Burkholder, whose work in this particular area helped form the basis for the NFL's concussion-recovery protocol, used the terms "foggy," "not very alert," and "heavy-eyed" to describe Vick and said he's "not even close" to returning. Rookie Nick Foles will start at quarterback in Vick's place Sunday against the Washington Redskins, and it sounds as though the Eagles will need Foles to start more than just this one game. Per the Philadelphia Inquirer:
Vick underwent impact testing on Friday, but was below the baseline, Burkholder said. He will be tested again on Monday. Burkholder said that he would normally give a concussed player a three or four-phased exercise challenge, but that Vick wasn't ready.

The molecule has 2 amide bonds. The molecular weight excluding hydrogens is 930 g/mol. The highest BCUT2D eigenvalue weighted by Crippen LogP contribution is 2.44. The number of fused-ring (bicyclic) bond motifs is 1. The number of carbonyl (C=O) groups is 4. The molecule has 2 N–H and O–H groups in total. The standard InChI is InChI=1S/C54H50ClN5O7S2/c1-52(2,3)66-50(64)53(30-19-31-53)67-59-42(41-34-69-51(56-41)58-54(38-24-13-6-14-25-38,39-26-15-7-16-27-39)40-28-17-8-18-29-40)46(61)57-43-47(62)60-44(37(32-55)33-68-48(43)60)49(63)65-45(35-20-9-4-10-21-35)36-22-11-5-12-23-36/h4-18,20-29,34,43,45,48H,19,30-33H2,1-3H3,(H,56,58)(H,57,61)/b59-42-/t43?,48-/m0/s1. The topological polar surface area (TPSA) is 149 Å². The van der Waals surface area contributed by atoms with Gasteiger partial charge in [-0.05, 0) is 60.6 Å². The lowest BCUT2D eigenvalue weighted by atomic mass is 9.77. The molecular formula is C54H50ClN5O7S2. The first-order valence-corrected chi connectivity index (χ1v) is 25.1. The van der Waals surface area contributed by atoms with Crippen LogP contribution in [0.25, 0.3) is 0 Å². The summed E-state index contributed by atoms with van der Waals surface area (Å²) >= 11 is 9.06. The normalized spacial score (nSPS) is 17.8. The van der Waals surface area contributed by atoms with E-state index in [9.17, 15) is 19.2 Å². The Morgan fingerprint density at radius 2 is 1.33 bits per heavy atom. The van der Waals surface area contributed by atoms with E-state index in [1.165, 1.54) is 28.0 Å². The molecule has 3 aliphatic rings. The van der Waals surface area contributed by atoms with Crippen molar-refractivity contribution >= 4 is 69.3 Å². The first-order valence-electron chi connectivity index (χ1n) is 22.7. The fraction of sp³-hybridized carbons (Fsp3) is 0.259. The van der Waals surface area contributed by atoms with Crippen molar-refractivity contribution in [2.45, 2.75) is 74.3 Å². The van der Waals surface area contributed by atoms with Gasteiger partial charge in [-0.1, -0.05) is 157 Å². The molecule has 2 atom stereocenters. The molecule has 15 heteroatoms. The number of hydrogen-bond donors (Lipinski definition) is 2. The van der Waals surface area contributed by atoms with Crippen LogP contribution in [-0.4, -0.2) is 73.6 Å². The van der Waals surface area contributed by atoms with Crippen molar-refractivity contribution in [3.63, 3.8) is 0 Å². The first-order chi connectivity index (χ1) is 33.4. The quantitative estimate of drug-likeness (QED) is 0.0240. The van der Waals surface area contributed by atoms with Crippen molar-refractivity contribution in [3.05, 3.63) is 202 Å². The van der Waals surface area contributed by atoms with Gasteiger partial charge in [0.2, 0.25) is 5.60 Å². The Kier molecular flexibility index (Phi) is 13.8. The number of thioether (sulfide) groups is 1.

"He has too many symptoms for us to even exercise him," Burkholder said.
Even after he passes the testing and exercise challenge, Vick must see an independent neurologist and then the team doctor before he's cleared to return to practice.
"We're early on in the process," Burkholder said. "We're still in what I would consider Phase I. ... Right now it's not in Michael's best interest, in the league's best interest, in our best interest, it's not even close to him playing this week."
Obviously, this sounds like a very serious situation, and the issue of whether Vick or Foles gives the Eagles the best chance to win football games takes a back seat until such time as Vick is healthy enough for the Eagles to consider putting him back on the field. With concussions, there's no guarantee that such a time is imminent, and obviously you have to consider Vick out indefinitely at this point. Those who have suggested that Foles play the rest of the Eagles' games and Vick sit out the remainder of the season may find that the Eagles have no other choice.